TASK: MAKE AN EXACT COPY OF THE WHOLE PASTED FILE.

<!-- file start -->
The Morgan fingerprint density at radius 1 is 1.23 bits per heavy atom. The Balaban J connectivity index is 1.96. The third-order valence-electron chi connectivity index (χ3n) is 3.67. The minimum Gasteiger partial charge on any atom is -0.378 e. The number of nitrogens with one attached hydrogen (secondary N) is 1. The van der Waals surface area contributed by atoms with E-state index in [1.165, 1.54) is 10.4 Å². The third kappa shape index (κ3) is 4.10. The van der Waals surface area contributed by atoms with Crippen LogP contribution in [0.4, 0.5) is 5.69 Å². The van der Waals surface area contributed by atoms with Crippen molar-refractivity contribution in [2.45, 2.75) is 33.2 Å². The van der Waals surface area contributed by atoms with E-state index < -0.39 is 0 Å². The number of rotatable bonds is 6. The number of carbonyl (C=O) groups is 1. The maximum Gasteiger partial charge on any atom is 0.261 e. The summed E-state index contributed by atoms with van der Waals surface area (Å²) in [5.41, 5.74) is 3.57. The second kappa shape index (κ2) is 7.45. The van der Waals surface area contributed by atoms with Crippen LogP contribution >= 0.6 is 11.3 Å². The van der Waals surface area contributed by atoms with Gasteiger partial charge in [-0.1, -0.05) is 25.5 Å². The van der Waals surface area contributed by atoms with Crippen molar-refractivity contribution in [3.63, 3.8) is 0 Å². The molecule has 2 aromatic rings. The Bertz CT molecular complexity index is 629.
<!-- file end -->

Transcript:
The Morgan fingerprint density at radius 1 is 1.23 bits per heavy atom. The Balaban J connectivity index is 1.96. The third-order valence-electron chi connectivity index (χ3n) is 3.67. The minimum Gasteiger partial charge on any atom is -0.378 e. The number of nitrogens with one attached hydrogen (secondary N) is 1. The van der Waals surface area contributed by atoms with E-state index in [1.165, 1.54) is 10.4 Å². The third kappa shape index (κ3) is 4.10. The van der Waals surface area contributed by atoms with Crippen LogP contribution in [0.4, 0.5) is 5.69 Å². The van der Waals surface area contributed by atoms with Crippen molar-refractivity contribution in [2.45, 2.75) is 33.2 Å². The van der Waals surface area contributed by atoms with E-state index < -0.39 is 0 Å². The number of rotatable bonds is 6. The number of carbonyl (C=O) groups is 1. The maximum Gasteiger partial charge on any atom is 0.261 e. The summed E-state index contributed by atoms with van der Waals surface area (Å²) in [5.41, 5.74) is 3.57. The second kappa shape index (κ2) is 7.45. The van der Waals surface area contributed by atoms with Crippen LogP contribution >= 0.6 is 11.3 Å². The van der Waals surface area contributed by atoms with Gasteiger partial charge in [-0.1, -0.05) is 25.5 Å². The van der Waals surface area contributed by atoms with Crippen molar-refractivity contribution in [3.63, 3.8) is 0 Å². The molecule has 2 aromatic rings. The Bertz CT molecular complexity index is 629.